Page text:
KENYA— The Ministry of Health’s State Department for Medical Services has assured the public that it is taking urgent steps to ensure that eligible children do not miss vaccinations during this critical period.

This assurance was made by Mr. Harry Kimtai, Principal Secretary for Medical Services at the Ministry of Health, following a meeting with representatives from Gavi, the Vaccine Alliance, to discuss critical vaccine issues in Kenya.

This development comes in response to earlier reports of vaccine shortages in parts of the country, with less than two months of stock available nationally for traditional vaccines such as the BCG Vaccine, Oral Polio Vaccine, and Measles Rubella Vaccine.

Additionally, stock levels for most other routine childhood vaccines, including those supported by Gavi (Pneumococcal, Rotavirus, HPV, and Malaria vaccines), are low, with only three to six months of stock available.

A week earlier, Dr. Supa Tunje, the National Chairperson of the Kenya Paediatric Association (KPA), issued a statement highlighting a shortage of essential vaccines for newborns and children under five.

Dr. Tunje cited budget cuts and unpaid debts to vaccine suppliers as the major reasons for this shortage, warning that these cuts threaten the attainment of universal health coverage (UHC) and could reverse the decline in childhood mortality and rates of disease.

Her statement was echoed by the Council of Governors, which reported outbreaks of vaccine-preventable diseases in some counties.

According to the Kenya Paediatric Association, this crisis threatens the health and future of 1.6 million infants, a similar number of pregnant women, and 750,000 ten-year-old girls.

Childhood vaccination is a proven and cost-effective way to prevent disease, yielding immeasurable returns. The current crisis jeopardizes the hard-earned progress against preventable diseases.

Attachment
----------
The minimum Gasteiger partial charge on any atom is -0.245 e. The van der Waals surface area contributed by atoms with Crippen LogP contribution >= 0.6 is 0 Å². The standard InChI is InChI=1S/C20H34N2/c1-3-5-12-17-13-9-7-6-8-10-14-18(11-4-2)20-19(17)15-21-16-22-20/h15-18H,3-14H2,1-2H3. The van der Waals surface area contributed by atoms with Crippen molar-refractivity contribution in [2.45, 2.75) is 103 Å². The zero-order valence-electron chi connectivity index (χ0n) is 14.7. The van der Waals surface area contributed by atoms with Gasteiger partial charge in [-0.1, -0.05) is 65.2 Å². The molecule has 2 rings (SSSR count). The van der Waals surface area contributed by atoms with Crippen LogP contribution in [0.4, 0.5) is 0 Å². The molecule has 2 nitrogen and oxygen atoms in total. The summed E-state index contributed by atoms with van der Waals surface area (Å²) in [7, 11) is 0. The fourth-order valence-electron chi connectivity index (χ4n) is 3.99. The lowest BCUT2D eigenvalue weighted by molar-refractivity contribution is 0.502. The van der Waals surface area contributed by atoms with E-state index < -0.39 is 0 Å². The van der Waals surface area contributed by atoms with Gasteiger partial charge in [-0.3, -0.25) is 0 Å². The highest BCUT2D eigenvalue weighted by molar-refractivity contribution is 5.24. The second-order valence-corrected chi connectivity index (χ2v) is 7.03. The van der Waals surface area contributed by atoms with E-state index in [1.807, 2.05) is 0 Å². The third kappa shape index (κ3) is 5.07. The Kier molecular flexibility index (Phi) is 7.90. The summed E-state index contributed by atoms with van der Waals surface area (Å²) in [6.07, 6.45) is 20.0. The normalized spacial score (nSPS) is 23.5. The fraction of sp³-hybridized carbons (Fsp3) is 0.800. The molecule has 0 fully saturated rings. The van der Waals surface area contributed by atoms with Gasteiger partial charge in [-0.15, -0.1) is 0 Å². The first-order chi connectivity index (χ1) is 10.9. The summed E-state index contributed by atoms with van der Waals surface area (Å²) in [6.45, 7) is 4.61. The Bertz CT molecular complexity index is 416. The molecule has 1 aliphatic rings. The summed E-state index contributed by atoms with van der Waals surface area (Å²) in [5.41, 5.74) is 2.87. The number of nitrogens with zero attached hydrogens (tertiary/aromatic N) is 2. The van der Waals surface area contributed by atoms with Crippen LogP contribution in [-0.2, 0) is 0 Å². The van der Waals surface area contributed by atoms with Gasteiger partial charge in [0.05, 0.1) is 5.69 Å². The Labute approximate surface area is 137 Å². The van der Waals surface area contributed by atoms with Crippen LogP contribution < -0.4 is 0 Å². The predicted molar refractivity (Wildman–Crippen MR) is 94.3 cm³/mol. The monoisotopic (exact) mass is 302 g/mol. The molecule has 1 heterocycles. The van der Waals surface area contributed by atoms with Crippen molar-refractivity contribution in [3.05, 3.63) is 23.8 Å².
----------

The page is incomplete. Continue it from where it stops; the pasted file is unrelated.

In his statement, Mr KImtai stated that the Ministry is actively monitoring vaccine consumption at all levels nationwide and facilitating redistribution between counties to alleviate the stock-out situation through the National Vaccines and Immunization Program (NVIP).

He also revealed that the Ministry is engaging with UNICEF to expedite the delivery of vaccines ordered after the last payment, with an additional Ksh 1.25 billion (US$9.416 million) set aside to urgently procure routine antigens and replenish the lifesaving vaccines in health facilities.

Furthermore, the Ministry, with support from Gavi, is exploring innovative options for sustainable financing of vaccine procurement and program operations.

This includes engaging the National Treasury to ensure increased and dedicated resources are allocated to the immunization program and ring-fencing domestic resources to ensure sustainable financing for immunization, especially as donor support for vaccines continues to decrease.

The Ministry also stated that it is coordinating closely with healthcare workers and keeping them informed on measures to alleviate the current situation.

Caregivers are advised to liaise closely with their healthcare providers and bring their children back to the facilities once stock levels have normalized.

Mr. Kimtai concluded by expressing the Ministry’s commitment to the health and well-being of all Kenyans and affirmed that they are working diligently to address any challenges in the immunization program.

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